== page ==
The defense mechanism most readily identifiable with Phasmatodea is camouflage. Most phasmids are known for effectively replicating the forms of sticks and leaves, and the bodies of some species (such as O. macklotti and Palophus centaurus) are covered in mossy or lichenous outgrowths that supplement their disguise. Some species have the ability to change color as their surroundings shift (B. scabrinota, T. californica). In a further behavioral adaptation to supplement crypsis, a number of species have been noted to perform a rocking motion where the body is swayed from side to side that is thought to reflect the movement of leaves or twigs swaying in the breeze. Another method by which stick insects avoid predation and resemble twigs is by feigning death (catalepsy), where the insect enters a motionless state that can be maintained for a long period. The nocturnal feeding habits of adults also aids Phasmatodea in remaining concealed from predators.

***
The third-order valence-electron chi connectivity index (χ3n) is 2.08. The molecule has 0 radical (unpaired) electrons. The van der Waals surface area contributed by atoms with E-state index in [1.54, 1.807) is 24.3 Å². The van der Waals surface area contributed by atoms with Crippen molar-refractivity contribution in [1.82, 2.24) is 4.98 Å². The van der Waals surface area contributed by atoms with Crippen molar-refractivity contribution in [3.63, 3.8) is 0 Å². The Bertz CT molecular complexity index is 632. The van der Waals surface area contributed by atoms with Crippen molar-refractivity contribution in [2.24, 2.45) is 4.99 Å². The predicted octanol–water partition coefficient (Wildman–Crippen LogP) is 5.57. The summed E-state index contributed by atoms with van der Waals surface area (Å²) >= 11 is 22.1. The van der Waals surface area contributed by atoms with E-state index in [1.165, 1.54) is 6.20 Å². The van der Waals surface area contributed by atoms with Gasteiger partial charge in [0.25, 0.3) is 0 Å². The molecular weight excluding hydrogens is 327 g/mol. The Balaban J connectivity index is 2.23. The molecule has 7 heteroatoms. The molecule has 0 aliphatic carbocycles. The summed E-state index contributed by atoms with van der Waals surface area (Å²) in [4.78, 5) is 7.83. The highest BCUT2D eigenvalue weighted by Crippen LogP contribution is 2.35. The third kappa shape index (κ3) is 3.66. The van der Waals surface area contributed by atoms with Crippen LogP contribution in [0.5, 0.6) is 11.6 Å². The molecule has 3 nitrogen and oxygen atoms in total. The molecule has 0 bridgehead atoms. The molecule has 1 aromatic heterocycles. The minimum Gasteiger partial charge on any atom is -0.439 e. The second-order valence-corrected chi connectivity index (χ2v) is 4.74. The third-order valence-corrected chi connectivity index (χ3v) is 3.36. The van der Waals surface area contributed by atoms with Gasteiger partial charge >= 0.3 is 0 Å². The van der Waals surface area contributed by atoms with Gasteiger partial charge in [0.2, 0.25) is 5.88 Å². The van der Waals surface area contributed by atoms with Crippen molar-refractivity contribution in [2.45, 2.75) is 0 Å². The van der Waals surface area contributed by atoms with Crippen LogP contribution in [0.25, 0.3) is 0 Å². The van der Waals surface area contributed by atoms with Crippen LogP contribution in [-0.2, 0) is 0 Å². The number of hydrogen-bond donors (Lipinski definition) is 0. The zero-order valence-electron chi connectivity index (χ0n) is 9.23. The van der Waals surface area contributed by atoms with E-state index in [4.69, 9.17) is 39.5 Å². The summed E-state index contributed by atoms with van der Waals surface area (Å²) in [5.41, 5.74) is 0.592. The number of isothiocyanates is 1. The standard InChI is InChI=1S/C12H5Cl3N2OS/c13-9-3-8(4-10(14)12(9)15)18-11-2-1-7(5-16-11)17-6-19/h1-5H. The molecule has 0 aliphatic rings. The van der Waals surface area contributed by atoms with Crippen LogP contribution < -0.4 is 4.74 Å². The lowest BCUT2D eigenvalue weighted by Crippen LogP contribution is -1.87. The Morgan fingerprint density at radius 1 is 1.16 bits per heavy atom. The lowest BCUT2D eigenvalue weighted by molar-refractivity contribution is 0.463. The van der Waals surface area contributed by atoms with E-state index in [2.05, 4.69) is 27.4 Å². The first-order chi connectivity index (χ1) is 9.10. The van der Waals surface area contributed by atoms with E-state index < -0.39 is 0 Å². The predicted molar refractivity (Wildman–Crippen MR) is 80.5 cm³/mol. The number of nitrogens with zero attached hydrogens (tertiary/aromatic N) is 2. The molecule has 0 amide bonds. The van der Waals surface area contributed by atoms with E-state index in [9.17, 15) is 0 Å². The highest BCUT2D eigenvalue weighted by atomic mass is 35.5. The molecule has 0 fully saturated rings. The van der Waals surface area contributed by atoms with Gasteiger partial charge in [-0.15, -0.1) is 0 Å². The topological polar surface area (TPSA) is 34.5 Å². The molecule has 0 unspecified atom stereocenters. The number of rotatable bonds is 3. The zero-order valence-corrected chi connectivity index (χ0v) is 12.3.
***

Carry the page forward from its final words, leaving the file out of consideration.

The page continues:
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stick insect pictures
stick insect green treeIn a seemingly opposite method of defense, many species of Phasmatodea will seek to startle the encroaching predator by flashing bright colors that are normally hidden and making a loud noise. When disturbed on a branch or foliage, some species, while dropping to the undergrowth to escape, will open their wings momentarily during free fall to display bright colors that disappear when the insect lands. Others will maintain their display for up to 20 minutes, hoping to frighten the predator and convey the appearance of a larger size. Some accompany the visual display with noise made by rubbing together parts of the wings or antennae.

Some species, such as the young nymphs of E. tiaratum, have been observed to curl the abdomen upwards over the body and head to resemble ants or scorpions in an act of mimicry, another defense mechanism by which the insects avoid becoming prey.